Small Firm Practice Course begins in January

The Law Society’s new, on-line Small Firm Practice Course will be in place on January 1, 2007 to help sole practitioners and lawyers practising in small firms to better manage their practices.

The course will be mandatory for some lawyers, but will also serve as a useful tool for those practising in any size law firm who would like to take the course on a voluntary basis.

The Law Society developed the course on the recommendation of the Lawyer Education Task Force to provide greater assistance to sole practitioners and small-firm lawyers. Outside the major urban centres, sole and small firm practitioners provide the vast majority of legal services in the province and face unique challenges. The Task Force recognizes the importance of those lawyers and believes the course will help ensure the success of their practices.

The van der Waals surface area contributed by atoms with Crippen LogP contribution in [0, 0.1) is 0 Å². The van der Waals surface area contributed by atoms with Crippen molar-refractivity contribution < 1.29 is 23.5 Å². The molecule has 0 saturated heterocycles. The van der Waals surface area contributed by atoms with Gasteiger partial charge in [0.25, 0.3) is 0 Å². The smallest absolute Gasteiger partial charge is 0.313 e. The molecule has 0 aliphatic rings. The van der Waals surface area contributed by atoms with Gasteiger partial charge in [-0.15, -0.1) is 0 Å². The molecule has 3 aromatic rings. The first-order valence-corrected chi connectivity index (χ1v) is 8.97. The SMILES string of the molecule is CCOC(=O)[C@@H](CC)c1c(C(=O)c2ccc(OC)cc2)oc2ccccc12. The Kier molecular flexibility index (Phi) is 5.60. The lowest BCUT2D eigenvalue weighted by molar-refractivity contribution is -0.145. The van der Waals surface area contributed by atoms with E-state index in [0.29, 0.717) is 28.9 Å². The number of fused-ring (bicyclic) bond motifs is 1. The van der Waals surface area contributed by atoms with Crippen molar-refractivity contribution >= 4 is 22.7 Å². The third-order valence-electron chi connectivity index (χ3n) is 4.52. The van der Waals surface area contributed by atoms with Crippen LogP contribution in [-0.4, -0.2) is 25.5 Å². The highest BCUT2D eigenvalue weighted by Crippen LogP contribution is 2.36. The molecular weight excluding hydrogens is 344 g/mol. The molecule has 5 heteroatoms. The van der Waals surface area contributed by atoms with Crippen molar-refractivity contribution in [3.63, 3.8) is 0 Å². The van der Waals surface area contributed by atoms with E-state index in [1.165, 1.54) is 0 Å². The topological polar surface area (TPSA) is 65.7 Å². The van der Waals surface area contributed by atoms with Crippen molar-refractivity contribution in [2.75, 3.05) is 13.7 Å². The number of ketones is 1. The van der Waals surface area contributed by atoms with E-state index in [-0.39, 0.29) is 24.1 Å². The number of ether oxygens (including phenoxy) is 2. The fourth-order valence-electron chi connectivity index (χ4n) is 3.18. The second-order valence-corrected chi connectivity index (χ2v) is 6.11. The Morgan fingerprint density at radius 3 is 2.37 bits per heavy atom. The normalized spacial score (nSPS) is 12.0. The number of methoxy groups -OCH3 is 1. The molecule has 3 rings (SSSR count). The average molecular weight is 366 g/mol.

The Small Firm Practice Course is free, self-paced and accessible on-line at all times, regardless of location. It is designed with self-testing components that allow lawyers to measure their own progress and understanding of key practice issues, such as management, trust accounting and various pitfalls of practice.

Each course module provides additional resources and further reading that lawyers can use to assist them in their practices and to improve their understanding of course content, including links to practice management resources, forms, precedents and contacts for practice advice. There is also an optional course forum where members can discuss practice issues with other sole practitioners and small firm lawyers.

How do lawyers register to take the course?

The course is available on the Law Society’s website at www.lawsociety.bc.ca. You must log in through the member log in link on the right-hand side of the website using your surname and Law Society member number in order to get credit for any courses you complete.

Who must take the course?